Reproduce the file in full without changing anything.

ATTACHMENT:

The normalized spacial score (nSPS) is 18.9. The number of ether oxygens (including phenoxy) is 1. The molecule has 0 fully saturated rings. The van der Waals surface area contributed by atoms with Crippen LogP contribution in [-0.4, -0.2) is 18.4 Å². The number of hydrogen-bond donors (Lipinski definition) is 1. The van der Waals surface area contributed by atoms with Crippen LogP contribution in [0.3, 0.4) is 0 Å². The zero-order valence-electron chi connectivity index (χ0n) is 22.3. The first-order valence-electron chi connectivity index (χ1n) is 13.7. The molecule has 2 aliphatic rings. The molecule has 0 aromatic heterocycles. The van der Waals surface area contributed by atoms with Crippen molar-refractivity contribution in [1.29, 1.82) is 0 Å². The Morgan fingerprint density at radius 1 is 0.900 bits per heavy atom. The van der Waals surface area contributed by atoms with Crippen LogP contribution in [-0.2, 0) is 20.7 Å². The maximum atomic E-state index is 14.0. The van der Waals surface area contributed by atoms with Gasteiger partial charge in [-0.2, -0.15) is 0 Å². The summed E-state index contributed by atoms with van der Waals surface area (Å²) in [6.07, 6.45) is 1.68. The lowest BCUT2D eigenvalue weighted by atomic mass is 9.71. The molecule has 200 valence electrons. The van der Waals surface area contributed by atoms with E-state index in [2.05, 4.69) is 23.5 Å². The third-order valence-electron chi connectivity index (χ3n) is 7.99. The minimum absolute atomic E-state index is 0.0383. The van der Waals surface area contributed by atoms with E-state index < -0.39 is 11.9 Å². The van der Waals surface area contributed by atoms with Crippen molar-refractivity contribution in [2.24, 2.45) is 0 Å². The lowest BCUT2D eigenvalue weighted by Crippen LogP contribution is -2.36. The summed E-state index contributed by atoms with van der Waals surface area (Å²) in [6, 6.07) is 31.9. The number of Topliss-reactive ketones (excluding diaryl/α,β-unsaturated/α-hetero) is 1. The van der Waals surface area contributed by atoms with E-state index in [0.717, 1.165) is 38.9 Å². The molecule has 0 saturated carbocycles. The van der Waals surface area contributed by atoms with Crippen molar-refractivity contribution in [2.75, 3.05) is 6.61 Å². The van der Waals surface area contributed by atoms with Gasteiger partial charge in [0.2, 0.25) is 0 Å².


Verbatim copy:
The normalized spacial score (nSPS) is 18.9. The number of ether oxygens (including phenoxy) is 1. The molecule has 0 fully saturated rings. The van der Waals surface area contributed by atoms with Crippen LogP contribution in [-0.4, -0.2) is 18.4 Å². The number of hydrogen-bond donors (Lipinski definition) is 1. The van der Waals surface area contributed by atoms with Crippen LogP contribution in [0.3, 0.4) is 0 Å². The zero-order valence-electron chi connectivity index (χ0n) is 22.3. The first-order valence-electron chi connectivity index (χ1n) is 13.7. The molecule has 2 aliphatic rings. The molecule has 0 aromatic heterocycles. The van der Waals surface area contributed by atoms with Crippen molar-refractivity contribution in [1.29, 1.82) is 0 Å². The Morgan fingerprint density at radius 1 is 0.900 bits per heavy atom. The van der Waals surface area contributed by atoms with Crippen LogP contribution in [-0.2, 0) is 20.7 Å². The maximum atomic E-state index is 14.0. The van der Waals surface area contributed by atoms with Gasteiger partial charge in [-0.2, -0.15) is 0 Å². The summed E-state index contributed by atoms with van der Waals surface area (Å²) in [6.07, 6.45) is 1.68. The lowest BCUT2D eigenvalue weighted by atomic mass is 9.71. The molecule has 200 valence electrons. The van der Waals surface area contributed by atoms with E-state index in [2.05, 4.69) is 23.5 Å². The third-order valence-electron chi connectivity index (χ3n) is 7.99. The minimum absolute atomic E-state index is 0.0383. The van der Waals surface area contributed by atoms with E-state index < -0.39 is 11.9 Å². The van der Waals surface area contributed by atoms with Crippen molar-refractivity contribution in [2.24, 2.45) is 0 Å². The lowest BCUT2D eigenvalue weighted by Crippen LogP contribution is -2.36. The summed E-state index contributed by atoms with van der Waals surface area (Å²) in [6, 6.07) is 31.9. The number of Topliss-reactive ketones (excluding diaryl/α,β-unsaturated/α-hetero) is 1. The van der Waals surface area contributed by atoms with E-state index in [0.717, 1.165) is 38.9 Å². The molecule has 0 saturated carbocycles. The van der Waals surface area contributed by atoms with Crippen molar-refractivity contribution in [2.75, 3.05) is 6.61 Å². The van der Waals surface area contributed by atoms with Gasteiger partial charge in [0.2, 0.25) is 0 Å².